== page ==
KINKS FANS AWAITING the longed for or dreaded reunion (depending on how you feel about heritage comebacks) have the option of seeing Ray Davies solo, The Kast Off Kinks or the Sunny Afternoon musical. While it might fulfil sentimental fantasies for some, a tour by the three survivors is hardly necessary to keep the Kinks name in the spotlight.
Not to be left out, Dave Davies, now based in LA, is back with another solo album and homecoming show. He previously surfaced in 2014 at the Barbican but the Islington Assembly Hall, former scene of tea dances and variety shows, is more in keeping with The Kinks’ old-time glory.
The crowd is smaller than might be expected for one of our bedrock groups, but the guitarist’s jokey, infectious rapport helps distract from his flu-afflicted voice, which holds up better on some songs than others. More than once, he begins a number then starts clapping above his head to let the crowd take over. Where Have All The Good Times Gone remains unbearably poignant, while a rowdy Dead End Street is bellowed back at him by fans (although at £35 a head, they’re hardly cash-strapped victims of Cameron’s austerity Britain).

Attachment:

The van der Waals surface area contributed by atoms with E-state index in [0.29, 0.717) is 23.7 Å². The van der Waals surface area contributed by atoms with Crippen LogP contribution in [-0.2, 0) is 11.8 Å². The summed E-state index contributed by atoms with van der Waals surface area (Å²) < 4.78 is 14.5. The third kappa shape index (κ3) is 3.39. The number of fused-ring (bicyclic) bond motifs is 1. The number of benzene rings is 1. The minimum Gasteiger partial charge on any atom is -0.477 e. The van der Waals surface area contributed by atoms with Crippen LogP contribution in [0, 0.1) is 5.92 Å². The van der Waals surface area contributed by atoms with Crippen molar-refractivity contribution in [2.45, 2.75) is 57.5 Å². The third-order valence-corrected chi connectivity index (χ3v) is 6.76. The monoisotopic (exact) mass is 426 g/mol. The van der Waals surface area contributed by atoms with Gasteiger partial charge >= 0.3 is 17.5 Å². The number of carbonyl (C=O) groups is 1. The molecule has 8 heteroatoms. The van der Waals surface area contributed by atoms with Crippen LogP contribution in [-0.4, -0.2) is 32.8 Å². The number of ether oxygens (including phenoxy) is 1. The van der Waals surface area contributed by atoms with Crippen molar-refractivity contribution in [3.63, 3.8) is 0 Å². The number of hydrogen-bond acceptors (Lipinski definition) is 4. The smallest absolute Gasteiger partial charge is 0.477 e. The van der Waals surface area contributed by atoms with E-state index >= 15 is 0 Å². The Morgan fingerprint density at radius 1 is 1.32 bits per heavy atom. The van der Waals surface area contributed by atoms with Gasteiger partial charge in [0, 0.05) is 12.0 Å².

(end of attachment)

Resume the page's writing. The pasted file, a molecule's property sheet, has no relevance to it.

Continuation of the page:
A jolly-but-patchy gig is then transformed into a rock’n’roll happening by the unexpected arrival of Ray Davies, still in his coat and cap, to an earsplitting whoop of disbelief from the faithful. The simmering sibling rivalry is never far away – Ray points to his brother and says, “Let’s hear it for Dave Death Of A Clown Davies” – but it doesn’t detract from the joy of seeing the pair rattle through You Really Got Me as if 50 years were the blink of an eye.
By the time we get over the shock of what’s just happened, this final song is all over – but a double dose of Kinks spirit is most definitely better than a single, whatever the season.